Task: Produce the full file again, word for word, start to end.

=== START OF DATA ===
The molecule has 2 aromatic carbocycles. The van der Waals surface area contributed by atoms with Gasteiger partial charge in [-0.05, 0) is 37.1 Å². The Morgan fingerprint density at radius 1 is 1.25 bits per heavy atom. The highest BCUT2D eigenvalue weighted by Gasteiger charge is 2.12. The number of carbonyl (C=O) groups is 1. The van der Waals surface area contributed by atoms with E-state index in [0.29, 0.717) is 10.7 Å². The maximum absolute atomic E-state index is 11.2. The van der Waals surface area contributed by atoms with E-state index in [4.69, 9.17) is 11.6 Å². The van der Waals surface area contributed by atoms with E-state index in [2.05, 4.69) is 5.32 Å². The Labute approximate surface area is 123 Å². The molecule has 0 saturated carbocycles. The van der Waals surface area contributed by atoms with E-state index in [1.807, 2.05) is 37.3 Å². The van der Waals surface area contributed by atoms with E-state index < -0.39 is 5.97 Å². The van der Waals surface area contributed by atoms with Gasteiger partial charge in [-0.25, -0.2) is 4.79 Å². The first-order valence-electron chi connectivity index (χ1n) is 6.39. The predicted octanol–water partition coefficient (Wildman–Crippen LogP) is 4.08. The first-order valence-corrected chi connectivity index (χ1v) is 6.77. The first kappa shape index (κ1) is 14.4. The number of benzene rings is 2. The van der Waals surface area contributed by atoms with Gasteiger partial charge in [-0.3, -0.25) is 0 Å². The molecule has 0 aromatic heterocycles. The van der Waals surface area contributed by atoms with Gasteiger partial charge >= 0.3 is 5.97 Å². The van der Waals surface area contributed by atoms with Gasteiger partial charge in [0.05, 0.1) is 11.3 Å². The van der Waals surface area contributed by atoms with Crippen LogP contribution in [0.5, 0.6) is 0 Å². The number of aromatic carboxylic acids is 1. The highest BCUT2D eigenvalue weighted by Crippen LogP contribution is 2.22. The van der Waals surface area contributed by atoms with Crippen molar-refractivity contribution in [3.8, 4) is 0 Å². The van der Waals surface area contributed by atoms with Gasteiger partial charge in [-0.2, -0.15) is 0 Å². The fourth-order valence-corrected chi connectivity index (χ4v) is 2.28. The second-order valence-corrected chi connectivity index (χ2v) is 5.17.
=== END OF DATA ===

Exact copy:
The molecule has 2 aromatic carbocycles. The van der Waals surface area contributed by atoms with Gasteiger partial charge in [-0.05, 0) is 37.1 Å². The Morgan fingerprint density at radius 1 is 1.25 bits per heavy atom. The highest BCUT2D eigenvalue weighted by Gasteiger charge is 2.12. The number of carbonyl (C=O) groups is 1. The van der Waals surface area contributed by atoms with E-state index in [0.29, 0.717) is 10.7 Å². The maximum absolute atomic E-state index is 11.2. The van der Waals surface area contributed by atoms with E-state index in [4.69, 9.17) is 11.6 Å². The van der Waals surface area contributed by atoms with E-state index in [2.05, 4.69) is 5.32 Å². The Labute approximate surface area is 123 Å². The molecule has 0 saturated carbocycles. The van der Waals surface area contributed by atoms with E-state index in [1.807, 2.05) is 37.3 Å². The van der Waals surface area contributed by atoms with E-state index < -0.39 is 5.97 Å². The van der Waals surface area contributed by atoms with Gasteiger partial charge in [-0.25, -0.2) is 4.79 Å². The first-order valence-electron chi connectivity index (χ1n) is 6.39. The predicted octanol–water partition coefficient (Wildman–Crippen LogP) is 4.08. The first-order valence-corrected chi connectivity index (χ1v) is 6.77. The first kappa shape index (κ1) is 14.4. The number of benzene rings is 2. The van der Waals surface area contributed by atoms with Gasteiger partial charge in [-0.3, -0.25) is 0 Å². The molecule has 0 aromatic heterocycles. The van der Waals surface area contributed by atoms with Gasteiger partial charge >= 0.3 is 5.97 Å². The van der Waals surface area contributed by atoms with Gasteiger partial charge in [0.05, 0.1) is 11.3 Å². The van der Waals surface area contributed by atoms with Crippen LogP contribution in [0.5, 0.6) is 0 Å². The number of aromatic carboxylic acids is 1. The highest BCUT2D eigenvalue weighted by Crippen LogP contribution is 2.22. The van der Waals surface area contributed by atoms with Crippen molar-refractivity contribution in [3.8, 4) is 0 Å². The van der Waals surface area contributed by atoms with Gasteiger partial charge in [-0.2, -0.15) is 0 Å². The fourth-order valence-corrected chi connectivity index (χ4v) is 2.28. The second-order valence-corrected chi connectivity index (χ2v) is 5.17.